Don't rule magnolia out yet


May 12, 2007|By Ellen Nibali and David Clement | Ellen Nibali and David Clement,Special to The Sun

The top of my magnolia looks dead. Is there anything I can do?

Hollies and evergreen magnolias got hammered this winter by temperatures that seesawed from abnormally warm to very cold. This caused winterburn, especially at the top of trees. Now is when leaves normally brown and drop, too. Give your tree more time to put out top foliage. Even if it suffered dieback, magnolias are remarkably resilient; they can regrow from their roots when the entire top dies.

Burlap is sticking out of the ground under my maples. We planted them 20 years ago, so how can that be?

Your burlap may be artificial. Test by holding a lighted match to it. If it melts, it's plastic and eventually will stunt and kill your trees. Even real burlap may not decompose for decades and can damage plants. For that reason, at planting time any burlap should be removed, cut away or pushed down flat in the planting hole.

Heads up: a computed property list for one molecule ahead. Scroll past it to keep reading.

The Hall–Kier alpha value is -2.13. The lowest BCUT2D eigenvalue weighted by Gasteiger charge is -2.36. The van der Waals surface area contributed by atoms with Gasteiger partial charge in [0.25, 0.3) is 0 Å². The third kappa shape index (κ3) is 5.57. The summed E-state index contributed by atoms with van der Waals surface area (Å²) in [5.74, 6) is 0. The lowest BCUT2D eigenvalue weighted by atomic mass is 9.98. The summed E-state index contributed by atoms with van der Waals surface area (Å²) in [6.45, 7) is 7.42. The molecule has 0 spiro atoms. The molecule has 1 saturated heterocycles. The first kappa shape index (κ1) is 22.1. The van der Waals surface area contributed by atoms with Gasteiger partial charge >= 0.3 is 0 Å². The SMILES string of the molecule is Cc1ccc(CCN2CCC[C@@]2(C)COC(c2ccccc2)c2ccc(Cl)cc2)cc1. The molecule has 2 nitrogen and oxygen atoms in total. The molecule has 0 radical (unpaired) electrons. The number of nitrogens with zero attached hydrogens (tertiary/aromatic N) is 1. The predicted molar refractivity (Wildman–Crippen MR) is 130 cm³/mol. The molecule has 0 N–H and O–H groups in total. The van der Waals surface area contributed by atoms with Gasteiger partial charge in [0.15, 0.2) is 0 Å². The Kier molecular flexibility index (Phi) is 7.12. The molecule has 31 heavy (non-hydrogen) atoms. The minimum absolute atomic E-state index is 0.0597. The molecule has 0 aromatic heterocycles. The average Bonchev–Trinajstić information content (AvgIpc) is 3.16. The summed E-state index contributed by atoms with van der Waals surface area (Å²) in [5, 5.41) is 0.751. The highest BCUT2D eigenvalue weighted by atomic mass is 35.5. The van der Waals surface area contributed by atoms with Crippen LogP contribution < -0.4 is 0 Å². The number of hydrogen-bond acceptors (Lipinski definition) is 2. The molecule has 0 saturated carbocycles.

Mowing too low is a major cause of poor lawns. Set your mowing height up to 4 inches for tall fescue to shade out weed seedlings.

Mature trees do not need to be mulched except to keep mowers and string trimmers away from the trunk.

Ellen Nibali, horticulture consultant, works at Maryland Cooperative Extension's Home and Garden Information Center, and David Clement is the regional specialist. The center offers Maryland residents free gardening information. Call the center's "hotline" at 800-342-2507 (8 a.m.-1 p.m. Monday-Friday) or e-mail plant and pest questions through the Send a Question feature at

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